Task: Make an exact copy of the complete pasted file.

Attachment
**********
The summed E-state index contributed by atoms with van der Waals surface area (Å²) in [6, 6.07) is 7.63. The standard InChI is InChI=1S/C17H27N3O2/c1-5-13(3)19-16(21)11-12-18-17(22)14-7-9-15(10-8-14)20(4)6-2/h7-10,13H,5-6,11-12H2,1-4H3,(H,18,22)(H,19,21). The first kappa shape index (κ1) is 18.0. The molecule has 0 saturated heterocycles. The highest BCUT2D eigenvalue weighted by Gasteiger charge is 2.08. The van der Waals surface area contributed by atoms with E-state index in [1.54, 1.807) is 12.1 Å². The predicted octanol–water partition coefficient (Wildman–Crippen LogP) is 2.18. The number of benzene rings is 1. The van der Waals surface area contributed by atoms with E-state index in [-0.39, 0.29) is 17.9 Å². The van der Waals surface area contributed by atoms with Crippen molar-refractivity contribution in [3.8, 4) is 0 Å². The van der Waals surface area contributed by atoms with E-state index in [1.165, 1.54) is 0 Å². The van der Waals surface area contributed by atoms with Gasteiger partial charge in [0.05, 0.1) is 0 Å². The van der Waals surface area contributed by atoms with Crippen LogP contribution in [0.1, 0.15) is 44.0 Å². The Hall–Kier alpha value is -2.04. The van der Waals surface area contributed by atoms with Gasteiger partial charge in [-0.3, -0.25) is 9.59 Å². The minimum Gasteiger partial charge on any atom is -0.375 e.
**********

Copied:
The summed E-state index contributed by atoms with van der Waals surface area (Å²) in [6, 6.07) is 7.63. The standard InChI is InChI=1S/C17H27N3O2/c1-5-13(3)19-16(21)11-12-18-17(22)14-7-9-15(10-8-14)20(4)6-2/h7-10,13H,5-6,11-12H2,1-4H3,(H,18,22)(H,19,21). The first kappa shape index (κ1) is 18.0. The molecule has 0 saturated heterocycles. The highest BCUT2D eigenvalue weighted by Gasteiger charge is 2.08. The van der Waals surface area contributed by atoms with E-state index in [1.54, 1.807) is 12.1 Å². The predicted octanol–water partition coefficient (Wildman–Crippen LogP) is 2.18. The number of benzene rings is 1. The van der Waals surface area contributed by atoms with E-state index in [-0.39, 0.29) is 17.9 Å². The van der Waals surface area contributed by atoms with Crippen molar-refractivity contribution in [3.8, 4) is 0 Å². The van der Waals surface area contributed by atoms with E-state index in [1.165, 1.54) is 0 Å². The van der Waals surface area contributed by atoms with Gasteiger partial charge in [0.05, 0.1) is 0 Å². The van der Waals surface area contributed by atoms with Crippen LogP contribution in [0.1, 0.15) is 44.0 Å². The Hall–Kier alpha value is -2.04. The van der Waals surface area contributed by atoms with Gasteiger partial charge in [-0.3, -0.25) is 9.59 Å². The minimum Gasteiger partial charge on any atom is -0.375 e.